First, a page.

The Watershed Nursery takes native plant approach to Bay Area habitats

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The Watershed Nursery takes native plant approach to Bay Area habitats
The Watershed Nursery, which made one of its first homes on a basketball court in the East Bay hills, today leases property from the City of Richmond at 601 A Canal Blvd. in Richmond. (All photos by Kathy Chouteau)

By Kathy Chouteau

It all started with a dream.

Local ecologist Laura Hanson dreamt one night that she had lost her current job and was wondering what to do next. In her dream, she decided to grow plants.

The dream inspired Hanson to approach her friend, Diana Benner; the two had worked on Bay Area restoration projects and environmental education for youth where they often couldn’t find the right plants for their projects.

Together they decided to grow plants for restoration projects—and the rest, as they say, is history.

In Sept. 2001, Hanson and Benner established The Watershed Nursery, which made one of its first homes on a basketball court in the East Bay hills, but today leases property from the City of Richmond at 601 A Canal Blvd. in Richmond.

“You’re focusing your material that you bring to a project based on the material that exists in that watershed currently or historically,” said Benner regarding what prompted the nursery’s name.

At first, The Watershed Nursery wasn’t open to the public—it worked on a contract basis. Today, the business operates as a full-scale native plant nursery offering hundreds of species of California native plants while specializing in native plants for the San Francisco Bay Area. The nursery also offers restoration services that contribute to local habitat enhancement projects.

The nursery’s overall aim? “Contributing to the enhancement of habitat value around the San Francisco Bay Area,” per Benner.

So why are native plants so important to propagate? “It has to do with evolution and the adaptation of local fauna to the local flora,” said Benner. “There are a lot of studies that have found that habitat in an urban setting—looking at the number of caterpillars or butterflies or birds using native species vs. ornamental non-native species, and really finding a quantitatively significant difference between that use.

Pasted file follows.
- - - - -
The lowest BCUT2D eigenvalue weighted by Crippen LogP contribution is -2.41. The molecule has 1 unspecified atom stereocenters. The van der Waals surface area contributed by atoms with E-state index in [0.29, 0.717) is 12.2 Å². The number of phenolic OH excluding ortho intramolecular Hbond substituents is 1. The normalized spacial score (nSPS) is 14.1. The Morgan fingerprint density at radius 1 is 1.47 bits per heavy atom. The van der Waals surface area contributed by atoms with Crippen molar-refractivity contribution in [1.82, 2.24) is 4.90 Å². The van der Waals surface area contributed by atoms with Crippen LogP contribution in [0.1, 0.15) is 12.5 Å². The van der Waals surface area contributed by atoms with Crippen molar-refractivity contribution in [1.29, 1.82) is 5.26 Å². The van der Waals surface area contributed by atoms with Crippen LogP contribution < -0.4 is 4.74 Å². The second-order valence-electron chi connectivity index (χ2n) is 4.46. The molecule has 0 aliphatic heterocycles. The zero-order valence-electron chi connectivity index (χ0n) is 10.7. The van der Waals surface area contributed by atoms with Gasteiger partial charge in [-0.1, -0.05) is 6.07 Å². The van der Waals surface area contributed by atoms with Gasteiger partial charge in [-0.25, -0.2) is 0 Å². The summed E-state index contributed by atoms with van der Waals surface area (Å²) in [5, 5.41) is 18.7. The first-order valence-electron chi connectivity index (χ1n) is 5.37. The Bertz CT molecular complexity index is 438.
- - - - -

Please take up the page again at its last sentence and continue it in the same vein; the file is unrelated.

California has close to half of the whole diversity of all of the plant species for all of North America because we are so topographically diverse,” continued Benner. “There are all of these little niches, little micro ecosystems. We have a huge amount of diversity here—so it’s another layer on top of the benefits of natives of the importance of preserving the diversity that we have in this state.”

A lot of The Watershed Nursery’s projects involve people who are trying to remove non-native species and put in a diversity of what would have historically occurred in that site.

“And it is pretty cool—if you get the plants well established and working, the fauna follows,” said Benner.

Significant habitat enhancement projects the nursery has been involved in have included working on a creek with steelhead trout in Cupertino’s Blackberry Farms area and the Invasive Spartina Project, which aims to preserve California’s coastal biological resources through the elimination of introduced species of Spartina (cordgrass).

“The interest between private homeowners and landscapers in using natives has been growing,” said Benner. “More and more people are getting interested and understanding the ‘why’ of using natives and really appreciating the impact that they can have.”

The Watershed Nursery—which offers native plants from the nine counties surrounding the bay—and  then some—is open from 10 a.m. to 4 p.m. Tues. through Sun. and is closed Mondays and holidays. Visit the nursery’s website to learn more.

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